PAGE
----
Malcolm and I have been sitting in the sun porch this Sunday evening reliving the weekend. Thank you all who came to be with us at the Richmond Convention.
We are exhausted both physically and mentally. So much happened in that short space of time. It was a weekend of joyful sharing and now my voice is weak because I never stopped talking.
My mind is bouncing from one memory to another, friends reunited, new friends made. As I go back over conversations, images of your faces come clear in my mind. I feel a part of the whole, no longer the lonely artist painting in the seclusion of her island studio. I wanted to say this thank you before going to bed. In the morning I will feel refreshed and tell you more about the convention.
We held the convention in downtown Richmond. Like many cities of similar size, Richmond's center has suffered over the past thirty years. There were those who had asked us to choose a location in the suburbs. I am glad we chose to be in the heart of the city, a city about to experience a renaissance.
Within a radius of four blocks of the convention hotel lies much of Richmond's history. Our Sunday morning convention walk was led by Nancy Hughes, whose office is next door to the home of Robert E. Lee. Nancy took us past Lee's home to the Capitol, the Governor's Mansion and St. Paul's Episcopal Church, where Lee worshipped.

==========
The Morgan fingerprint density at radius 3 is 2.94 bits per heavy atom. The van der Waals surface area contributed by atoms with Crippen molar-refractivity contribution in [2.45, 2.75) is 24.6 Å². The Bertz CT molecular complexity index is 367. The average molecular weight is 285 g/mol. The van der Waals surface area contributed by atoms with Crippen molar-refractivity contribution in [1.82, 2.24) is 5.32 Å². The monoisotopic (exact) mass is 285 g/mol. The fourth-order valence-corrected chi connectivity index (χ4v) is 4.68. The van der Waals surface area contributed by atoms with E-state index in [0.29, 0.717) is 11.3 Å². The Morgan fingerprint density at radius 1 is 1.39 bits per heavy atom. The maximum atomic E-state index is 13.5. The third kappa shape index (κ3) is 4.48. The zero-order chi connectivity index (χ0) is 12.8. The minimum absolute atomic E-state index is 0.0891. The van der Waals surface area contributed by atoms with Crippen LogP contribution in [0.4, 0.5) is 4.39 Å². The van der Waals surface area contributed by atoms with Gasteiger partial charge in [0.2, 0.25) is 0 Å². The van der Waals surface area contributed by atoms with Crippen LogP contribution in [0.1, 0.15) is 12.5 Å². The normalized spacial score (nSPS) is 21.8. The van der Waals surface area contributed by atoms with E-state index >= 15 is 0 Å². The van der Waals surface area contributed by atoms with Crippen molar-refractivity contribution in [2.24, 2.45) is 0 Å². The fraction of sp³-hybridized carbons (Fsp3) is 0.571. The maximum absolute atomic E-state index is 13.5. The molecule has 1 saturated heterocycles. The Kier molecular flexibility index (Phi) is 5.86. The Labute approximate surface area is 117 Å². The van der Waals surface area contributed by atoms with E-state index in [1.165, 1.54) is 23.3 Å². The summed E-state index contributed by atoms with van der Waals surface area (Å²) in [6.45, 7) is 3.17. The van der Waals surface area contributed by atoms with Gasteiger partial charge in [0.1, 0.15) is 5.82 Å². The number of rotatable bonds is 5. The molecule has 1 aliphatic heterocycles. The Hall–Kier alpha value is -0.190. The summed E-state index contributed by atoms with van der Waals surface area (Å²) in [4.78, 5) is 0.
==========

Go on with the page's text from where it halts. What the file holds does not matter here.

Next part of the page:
Nancy also filled us in on more recent times, pointing out the statue of Bill Bojangles Robinson, the tap dancer of Shirley Temple movie fame. She told us of the successes of Richmond's African Americans, who, in addition to Bojangles and his breakthrough in the film world, include the late Arthur Ashe, the first African American to win a Wimbledon title and Governor Douglas Wilder, the first to be elected governor of a state.
On Broad Street we passed vacant buildings that had housed Miller and
Rhoads and Thalhimers, elegant stores, once Meccas for the FFV's, the
First Families of Virginia. It reminded me of the days when a friend,
Hazel Dunlap, would persuade me to accompany her to Miller and Rhoads.
She insisted that I wear gloves and a hat. Not something I was normally
I am working up an idea for a convention print that will be generic to the State of Ohio. If you have suggestions as to what might be included, please give Tricia, my personal assistant, a call at 1-800-430-1320.
You will be hearing more about the Dayton convention in the coming weeks but meanwhile please note the date on your calendars.
Gilbert makes a good cup of tea and has many words of wisdom and tales of local lore. Last week Gilbert told Malcolm if you have a problem with miniature ants invading your kitchen, you need to peel back a cucumber and rub the juice in their path and they will soon be gone.
I don't have any ants at the moment to try it on. If you do, please let me know if this works on your ants. It may only be applicable to Mathews ants.
If it works on all small ants, the cucumber treatment will be a Godsend in my kitchen in Panama when Malcolm fails to clean up properly after taking a snack and the little creatures appear within ten minutes. I do not like using poison when there is an alternative.
These are the galleries and frame shops that donated to the raffle and auction:
Canada Goose Gallery, Waynesville, Ohio